Photo/Illutration South Korean President Moon Jae-in speaks in Seoul in May. (Provided by The Dong-A Ilbo)

South Korea dropped plans for President Moon Jae-in to visit Japan for the Opening Ceremony for the Tokyo Olympics on July 23. 

The two countries failed to agree on some issues in preliminary talks for Moon’s meeting with Prime Minister Yoshihide Suga during his planned visit to Japan.

Under the bleak state of the bilateral relationship, even a basic diplomatic exchange of goodwill--the leader of one country visiting a neighbor for the opening of a global event to reaffirm friendly ties--cannot be realized.

Both governments speak about a “future-oriented” bilateral relationship. This vision can become a reality only if political leaders responsible for bilateral ties achieve a breakthrough.

Suga and Moon must not spare any effort to normalize the relationship between their countries as soon as possible.

Tokyo and Seoul long ago agreed to schedule Moon’s two-day visit to Japan, but subsequent talks failed to produce results that would meet South Korea’s expectations for the first summit between Moon and Suga. As a result, the South Korean government decided to abandon the plans.

South Korea demanded that Japan remove measures to tighten controls over Japanese exports of certain technologies to the country introduced in 2019 in exchange for action concerning a bilateral agreement on exchanges and protection of military information.

Japan dismissed the proposal, saying history issues must be settled first, according to sources.

Moon has been calling for improvement in the bilateral relationship since the beginning of this year.

He signaled his desire to hold talks with Suga on this occasion after he tried to do so during the Group of Seven summit held in Britain in June, to which he was invited.

With less than 10 months before his five-year term ends, Moon appears to be feeling the pressure to fix bilateral relations to avoid leaving a “negative legacy.”

But specific actions are necessary to break the impasse over fundamental issues.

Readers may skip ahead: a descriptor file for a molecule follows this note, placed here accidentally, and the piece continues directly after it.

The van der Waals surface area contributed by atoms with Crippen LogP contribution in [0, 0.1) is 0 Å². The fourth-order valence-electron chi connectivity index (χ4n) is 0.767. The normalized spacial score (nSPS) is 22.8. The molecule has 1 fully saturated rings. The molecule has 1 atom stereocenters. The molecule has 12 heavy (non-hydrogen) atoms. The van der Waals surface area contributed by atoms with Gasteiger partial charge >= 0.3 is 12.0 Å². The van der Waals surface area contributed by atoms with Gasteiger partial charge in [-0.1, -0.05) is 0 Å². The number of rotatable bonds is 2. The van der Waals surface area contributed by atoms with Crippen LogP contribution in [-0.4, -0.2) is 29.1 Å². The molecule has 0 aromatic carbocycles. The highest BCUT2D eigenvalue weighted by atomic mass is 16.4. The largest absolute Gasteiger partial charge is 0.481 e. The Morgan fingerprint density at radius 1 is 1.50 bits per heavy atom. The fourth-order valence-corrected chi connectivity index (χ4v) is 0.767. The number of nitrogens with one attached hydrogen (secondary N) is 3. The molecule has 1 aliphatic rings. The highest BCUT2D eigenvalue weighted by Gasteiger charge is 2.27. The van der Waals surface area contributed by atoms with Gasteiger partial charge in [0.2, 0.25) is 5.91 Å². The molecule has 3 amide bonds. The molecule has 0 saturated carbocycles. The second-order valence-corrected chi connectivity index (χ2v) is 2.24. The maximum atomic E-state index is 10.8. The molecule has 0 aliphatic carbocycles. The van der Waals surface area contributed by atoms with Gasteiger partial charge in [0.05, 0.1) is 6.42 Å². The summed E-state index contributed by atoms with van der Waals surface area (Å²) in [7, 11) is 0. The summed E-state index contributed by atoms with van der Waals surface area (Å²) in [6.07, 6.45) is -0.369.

As chief of the administration, Moon should make a political decision to deal with the court rulings over wartime Korean laborers and “comfort women,” which lie as the largest stumbling blocks.

Meanwhile, it is disappointing to see Suga showing no signs of a willingness to tackle challenges concerning policy toward the Korean Peninsula, not just Japan’s relations with South Korea.

Despite certain bilateral issues with South Korea, Suga, as Japan’s leader, has a duty to capitalize on an opportunity to hold talks with his South Korean counterpart to grasp the regional situation and adjust his foreign policy agenda. But Suga has not shown any recognition of this important duty.

A senior diplomat at the Japanese Embassy in Seoul recently made an obscene remark that apparently ridiculed South Korea.

While the diplomat should be criticized for his outrageous remark, Suga and other politicians appear to be fostering a sentiment among bureaucrats that is not conducive to improved bilateral ties.

A senior official at the South Korean presidential office said the talks between the two countries over Moon’s proposed visit to Japan had led to “closer understanding” on history-related issues.

If that is the case, this opportunity should be utilized to continue dialogue on various levels, including foreign ministers, to overcome the problems.

On July 21, the No. 2 foreign policy officials of Japan, the United States and South Korea held a meeting in Tokyo, the first trilateral talks of this kind in four years.

They discussed issues concerning how to deal with North Korea and China and the situation in the Taiwan Strait, according to sources.

Japan and South Korea have a common interest in working together on many urgent issues in East Asia. The leaders of the two countries should end futile confrontations by taking a broad perspective.

--The Asahi Shimbun, July 22